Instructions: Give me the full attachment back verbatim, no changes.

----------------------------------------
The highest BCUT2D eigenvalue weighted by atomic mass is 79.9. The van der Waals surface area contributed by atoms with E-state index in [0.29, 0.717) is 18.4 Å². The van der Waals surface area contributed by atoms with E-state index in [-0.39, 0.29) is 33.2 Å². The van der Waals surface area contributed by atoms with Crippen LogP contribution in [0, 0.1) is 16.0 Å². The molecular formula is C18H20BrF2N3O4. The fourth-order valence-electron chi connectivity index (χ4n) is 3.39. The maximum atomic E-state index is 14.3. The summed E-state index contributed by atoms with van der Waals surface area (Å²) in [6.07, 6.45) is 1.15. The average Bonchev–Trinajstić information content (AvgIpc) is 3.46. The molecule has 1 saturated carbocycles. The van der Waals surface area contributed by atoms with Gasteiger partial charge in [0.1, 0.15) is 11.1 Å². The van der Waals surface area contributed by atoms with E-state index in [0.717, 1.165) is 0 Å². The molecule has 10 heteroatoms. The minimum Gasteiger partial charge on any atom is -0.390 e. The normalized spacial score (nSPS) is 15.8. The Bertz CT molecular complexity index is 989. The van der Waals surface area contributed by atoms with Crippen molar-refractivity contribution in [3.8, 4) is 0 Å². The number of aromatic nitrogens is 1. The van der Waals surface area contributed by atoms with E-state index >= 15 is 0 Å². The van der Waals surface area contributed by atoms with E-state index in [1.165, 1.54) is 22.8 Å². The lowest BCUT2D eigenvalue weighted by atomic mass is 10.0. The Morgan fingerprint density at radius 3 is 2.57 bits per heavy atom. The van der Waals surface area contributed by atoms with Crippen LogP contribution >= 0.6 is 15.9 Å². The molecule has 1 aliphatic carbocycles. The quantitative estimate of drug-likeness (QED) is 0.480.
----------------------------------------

The highest BCUT2D eigenvalue weighted by atomic mass is 79.9. The van der Waals surface area contributed by atoms with E-state index in [0.29, 0.717) is 18.4 Å². The van der Waals surface area contributed by atoms with E-state index in [-0.39, 0.29) is 33.2 Å². The van der Waals surface area contributed by atoms with Crippen LogP contribution in [0, 0.1) is 16.0 Å². The molecular formula is C18H20BrF2N3O4. The fourth-order valence-electron chi connectivity index (χ4n) is 3.39. The maximum atomic E-state index is 14.3. The summed E-state index contributed by atoms with van der Waals surface area (Å²) in [6.07, 6.45) is 1.15. The average Bonchev–Trinajstić information content (AvgIpc) is 3.46. The molecule has 1 saturated carbocycles. The van der Waals surface area contributed by atoms with Gasteiger partial charge in [0.1, 0.15) is 11.1 Å². The van der Waals surface area contributed by atoms with E-state index in [0.717, 1.165) is 0 Å². The molecule has 10 heteroatoms. The minimum Gasteiger partial charge on any atom is -0.390 e. The normalized spacial score (nSPS) is 15.8. The Bertz CT molecular complexity index is 989. The van der Waals surface area contributed by atoms with Crippen molar-refractivity contribution in [3.8, 4) is 0 Å². The number of aromatic nitrogens is 1. The van der Waals surface area contributed by atoms with E-state index >= 15 is 0 Å². The van der Waals surface area contributed by atoms with E-state index in [1.165, 1.54) is 22.8 Å². The lowest BCUT2D eigenvalue weighted by atomic mass is 10.0. The Morgan fingerprint density at radius 3 is 2.57 bits per heavy atom. The van der Waals surface area contributed by atoms with Crippen LogP contribution >= 0.6 is 15.9 Å². The molecule has 1 aliphatic carbocycles. The quantitative estimate of drug-likeness (QED) is 0.480.